Discover more from Adam Ferguson
Inside My Camera Bag
My camera bodies, lenses, and why I use each of them
I often get asked about what camera and lenses I use so here we go. This is not a sponsored post nor do I endorse any specific brands, but I’ll explain why I choose these specific tools when I work digitally.
(And of course my iPhone 13 Pro)
The D850 and the A7R III have similar sized sensors that are the same 3:2 format, but I have both because of differences in their size, weight, and speed.
The D850 is generally my camera when working in a studio with flash, making a portrait, or using flash on location. I like to strap the battery grip on it which makes it easier to handle when shooting vertical portraits. When working with flash, I also like to be able to see the mirrored image through the ‘single lens reflex’ set up. It's a true image compared to the digital image you get through a mirrorless set up. The D850 is a handful, but it’s a fast ergonomic tool that is responsive and pairs well with flash kit.
The A7RIII is my travel camera. If I am hopping on a plane, need to walk to locations, or shoot reportage work, I use the A7 because it's a lighter, more portable kit compared to the D850. I can squeeze in a small bag and it's size also makes it more unassuming, which attracts less attention. People don't think I am professional, which is the ideal.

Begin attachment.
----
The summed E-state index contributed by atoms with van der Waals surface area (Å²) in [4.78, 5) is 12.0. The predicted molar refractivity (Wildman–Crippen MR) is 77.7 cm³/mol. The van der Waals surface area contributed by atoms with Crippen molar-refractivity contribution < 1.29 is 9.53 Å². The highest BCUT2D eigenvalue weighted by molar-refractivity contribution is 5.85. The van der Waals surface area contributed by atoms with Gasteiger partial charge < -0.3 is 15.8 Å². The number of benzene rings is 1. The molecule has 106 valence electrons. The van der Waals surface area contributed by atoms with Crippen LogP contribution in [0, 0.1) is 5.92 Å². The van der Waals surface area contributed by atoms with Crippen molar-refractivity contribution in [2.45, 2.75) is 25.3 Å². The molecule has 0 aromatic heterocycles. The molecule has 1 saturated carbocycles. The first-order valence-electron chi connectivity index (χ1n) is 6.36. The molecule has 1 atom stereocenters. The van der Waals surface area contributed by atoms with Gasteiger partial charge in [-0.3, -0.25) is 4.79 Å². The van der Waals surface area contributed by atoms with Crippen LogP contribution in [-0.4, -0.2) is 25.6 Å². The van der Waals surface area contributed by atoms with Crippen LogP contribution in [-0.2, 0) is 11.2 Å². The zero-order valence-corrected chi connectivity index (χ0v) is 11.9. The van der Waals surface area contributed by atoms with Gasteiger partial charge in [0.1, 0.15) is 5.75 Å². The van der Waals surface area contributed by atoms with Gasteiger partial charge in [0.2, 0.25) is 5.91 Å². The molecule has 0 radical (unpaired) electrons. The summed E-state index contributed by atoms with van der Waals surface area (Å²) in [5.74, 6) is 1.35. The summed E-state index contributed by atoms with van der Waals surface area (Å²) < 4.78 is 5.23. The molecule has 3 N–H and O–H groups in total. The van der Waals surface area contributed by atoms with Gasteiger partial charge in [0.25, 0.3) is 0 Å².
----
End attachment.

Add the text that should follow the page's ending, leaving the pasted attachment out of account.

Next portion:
The RX100 is my backup camera and I rarely shoot with it seriously. I carry it on trips so if my A7 breaks, I know I can pull off the remainder of an assignment on the RX100. It’s an insurance policy.
For Nikon F-mount -
For Sony E-mount
I’d guess that 90 percent of my photos are made with either a 35 mm lens or an 85 mm lens. For portraiture I use the 85 mm for tight portraits of faces, like this Time magazine cover. And for all my reportage work, or environmental portraiture, I use a 35 mm lens.
I prefer fixed focal length lenses over zooms. Working with one focal length over a set of images helps give them visual consistency, it’s like writing in one tense. The 28-75 mm is my back up lens when working with my Sony gear, I simply carry it as a spare in case my 35 mm or 85 mm breaks, or I know I’ll need to oscillate between focal lengths in a short period of time.
Occasionally I use the 50 mm for a landscape, or a portrait that I would like to feel wider than the perspective of the 85 mm.
Got any questions about this gear? Let me know in the comments.